Return the favor.
I had one of those semi-successful, yet only semi-successful writing sessions this afternoon. I was ready to go, working on a play this time, seemingly knowing what I was going to do with these scenes when all of the sudden …
The manuscript hit me right in the nose. Undaunted, I put my head down and plucked away at those keys trying to let the story know who was boss. Then it happened again.
“Okay, I get your point, but I still think this should happen.”
It asserted itself like any championship fight not held rather recently. Finally, it had my attention, and it forced me to listen. What I was writing wasn’t going to work.
My character was saying one thing but my words were saying another. I just wanted to continue on obliviously, hoping it would all work out, but manuscripts are funny. They are in control, and if you don’t listen to them, you will end up with a bunch of insincere dribble. Yes, it may cost you a lot of time, but is the price of your writing soul so easily cast aside?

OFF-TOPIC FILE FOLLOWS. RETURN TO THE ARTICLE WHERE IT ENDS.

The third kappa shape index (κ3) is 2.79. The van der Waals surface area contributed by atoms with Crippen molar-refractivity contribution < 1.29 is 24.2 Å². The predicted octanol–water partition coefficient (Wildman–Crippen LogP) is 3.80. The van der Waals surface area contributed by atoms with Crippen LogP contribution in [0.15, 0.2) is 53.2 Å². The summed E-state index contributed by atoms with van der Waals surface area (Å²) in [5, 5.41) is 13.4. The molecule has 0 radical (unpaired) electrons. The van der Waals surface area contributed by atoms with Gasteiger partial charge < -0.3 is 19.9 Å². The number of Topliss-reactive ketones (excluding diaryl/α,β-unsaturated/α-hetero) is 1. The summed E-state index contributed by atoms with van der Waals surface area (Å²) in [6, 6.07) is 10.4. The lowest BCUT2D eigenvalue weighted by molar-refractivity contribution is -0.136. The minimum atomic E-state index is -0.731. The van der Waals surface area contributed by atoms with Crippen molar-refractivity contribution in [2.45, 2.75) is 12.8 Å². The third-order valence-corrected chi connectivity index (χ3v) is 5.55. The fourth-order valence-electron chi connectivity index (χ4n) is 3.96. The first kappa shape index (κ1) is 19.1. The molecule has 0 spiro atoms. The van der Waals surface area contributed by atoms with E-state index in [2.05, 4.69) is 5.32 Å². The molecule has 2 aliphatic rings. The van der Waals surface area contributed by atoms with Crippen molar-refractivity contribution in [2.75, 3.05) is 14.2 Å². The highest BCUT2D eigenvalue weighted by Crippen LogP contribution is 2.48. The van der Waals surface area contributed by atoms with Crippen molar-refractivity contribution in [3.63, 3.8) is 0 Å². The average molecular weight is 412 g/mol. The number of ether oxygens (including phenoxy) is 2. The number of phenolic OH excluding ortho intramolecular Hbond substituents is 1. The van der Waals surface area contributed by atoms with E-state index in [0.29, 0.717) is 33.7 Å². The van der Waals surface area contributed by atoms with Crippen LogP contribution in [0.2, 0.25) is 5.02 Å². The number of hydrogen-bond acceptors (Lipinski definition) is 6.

I think not. So here’s what to do when your manuscript hits back:
1) Listen to what it’s telling you. You most likely already know that it isn’t working. Be honest with yourself. Rewind and try something new.
2) Be happy. Your manuscript is like your conscience. It knows things that you don’t yet want to realize. Be happy that you have a little friend who is telling you that your writing stinks and that everything is all wrong.
3) Punch back. Dig down and tell that manuscript that it may have won today’s round, but that you will be back, smarter, more agile, and with more weapons in your arsenal. Don’t let a manuscript defeat you after a few short jabs to the jaw – or writing arm. Wait it out and knock it out of the park (if I can mix my sports metaphors).